How many wrongs must a boss investigate
Before they substantiate a claim?
How many thefts must an auditor ignore
With their head in the sand?
Yes, and how many times must the public pay
Before they’re finally paid?
The answer, my friend, is whisleblowin’ in the wind(With apologies to Dylan)
The answer is whistleblowin’ in the wind
An interesting document emerges from their Audit Committee about whistleblowing at Bristol City Council last year.
It reveals that eight decent workers stepped forward between April 2020 and March 2021 with serious allegations that met the legal criteria for formal whistleblowing. These criteria are
– a criminal offence has been committed;
– someone’s health and safety is in danger;
– there’s a risk or actual damage to the environment;
– there’s a miscarriage of justice;
– the organisation is breaking the law;
– you believe someone is covering up wrongdoing;
So far so good but then we learn from the council’s report that the result of seven of these complaints was that the claims were “unsubstantiated” while the other one was “not considered a whistleblowing matter”. Which raises the question of what is it doing in a whistleblowing report then?
Five of the eight complaints emerged from the Growth and Regeneration department, run for much of the year by the second highest paid local government officer in the country. That’s our dear old friend, Colin “Head Boy” Molton, and the complaints about his department included allegations of, er fraud, corruption, perjury and drug abuse!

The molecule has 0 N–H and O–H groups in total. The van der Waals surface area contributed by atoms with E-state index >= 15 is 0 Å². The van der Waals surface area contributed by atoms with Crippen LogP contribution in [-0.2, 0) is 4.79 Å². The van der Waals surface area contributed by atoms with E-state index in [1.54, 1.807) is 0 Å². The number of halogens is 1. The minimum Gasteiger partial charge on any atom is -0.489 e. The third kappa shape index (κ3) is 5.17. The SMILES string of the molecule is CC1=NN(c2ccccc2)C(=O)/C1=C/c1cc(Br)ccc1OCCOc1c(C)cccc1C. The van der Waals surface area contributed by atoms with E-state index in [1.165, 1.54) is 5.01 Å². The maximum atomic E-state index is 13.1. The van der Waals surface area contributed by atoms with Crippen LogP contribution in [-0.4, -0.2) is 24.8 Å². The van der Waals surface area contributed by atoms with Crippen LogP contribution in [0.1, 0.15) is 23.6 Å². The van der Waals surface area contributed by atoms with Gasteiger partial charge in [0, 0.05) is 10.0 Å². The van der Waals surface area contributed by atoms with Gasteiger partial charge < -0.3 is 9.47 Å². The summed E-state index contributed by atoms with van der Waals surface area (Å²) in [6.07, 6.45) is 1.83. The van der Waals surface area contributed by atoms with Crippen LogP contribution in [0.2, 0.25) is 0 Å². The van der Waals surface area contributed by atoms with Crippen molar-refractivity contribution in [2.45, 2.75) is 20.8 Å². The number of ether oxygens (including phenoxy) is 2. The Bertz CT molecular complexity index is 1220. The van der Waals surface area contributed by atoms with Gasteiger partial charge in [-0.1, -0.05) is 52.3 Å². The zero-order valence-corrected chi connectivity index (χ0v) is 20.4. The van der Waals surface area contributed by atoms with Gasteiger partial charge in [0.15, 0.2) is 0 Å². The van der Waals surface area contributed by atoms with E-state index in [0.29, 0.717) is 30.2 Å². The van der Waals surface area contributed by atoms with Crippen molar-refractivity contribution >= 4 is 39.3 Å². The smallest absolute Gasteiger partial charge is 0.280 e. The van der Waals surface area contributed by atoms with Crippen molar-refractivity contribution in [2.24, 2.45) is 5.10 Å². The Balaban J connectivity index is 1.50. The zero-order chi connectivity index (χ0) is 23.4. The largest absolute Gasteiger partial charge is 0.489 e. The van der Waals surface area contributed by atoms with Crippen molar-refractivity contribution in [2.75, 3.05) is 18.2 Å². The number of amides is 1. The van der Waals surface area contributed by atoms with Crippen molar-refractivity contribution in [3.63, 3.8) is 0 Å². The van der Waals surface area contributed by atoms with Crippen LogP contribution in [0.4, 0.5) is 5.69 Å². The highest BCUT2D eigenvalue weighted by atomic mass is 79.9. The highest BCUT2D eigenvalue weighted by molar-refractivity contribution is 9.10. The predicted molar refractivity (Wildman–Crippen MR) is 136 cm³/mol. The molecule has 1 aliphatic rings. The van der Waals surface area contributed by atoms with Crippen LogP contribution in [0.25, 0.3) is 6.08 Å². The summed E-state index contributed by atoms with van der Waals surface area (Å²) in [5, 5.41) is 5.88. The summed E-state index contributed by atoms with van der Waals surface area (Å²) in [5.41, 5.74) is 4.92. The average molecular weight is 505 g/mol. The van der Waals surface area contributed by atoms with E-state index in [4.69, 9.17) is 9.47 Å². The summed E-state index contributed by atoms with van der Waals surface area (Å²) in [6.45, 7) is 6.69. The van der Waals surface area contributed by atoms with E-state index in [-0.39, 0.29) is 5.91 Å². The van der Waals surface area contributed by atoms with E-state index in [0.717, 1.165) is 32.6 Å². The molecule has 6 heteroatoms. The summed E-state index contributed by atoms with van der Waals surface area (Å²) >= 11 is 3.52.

However, we are told that in a couple of cases that “control issues [were] identified, and internal audit review commissioned,” which sounds just like something has been substantiated doesn’t it?
The question that needs to be asked here, then, is what was done to substantiate these whistleblowing claims and who was responsible? For example, if you don’t investigate a complaint then it will remain unsubstantiated won’t it?
Or if, as the council often does, a claim of wrongdoing is investigated by the manager directly responsible for the matter in question, an investigation will fail to substantiate perfectly reasonable and evidenced claims.
Alas, the report put before the Audit Committee contains no detail about how these whistleblowing complaints were dealt with other than to announce they were all “unsubstantiated” and therefore no boss at the council appears to have done anything wrong (again) in any of the cases.
It’s nothing short of risible that this is the case for eight separate whistleblowing claims and this does nothing to encourage whistleblowing at the council. Why bother to potentially ruin your career to get a sentence in an obscure report stating your claims are “unsubstantiated” without explanation?
”Yes ‘n’ how many times can a man turn his head pretending he just doesn’t see?”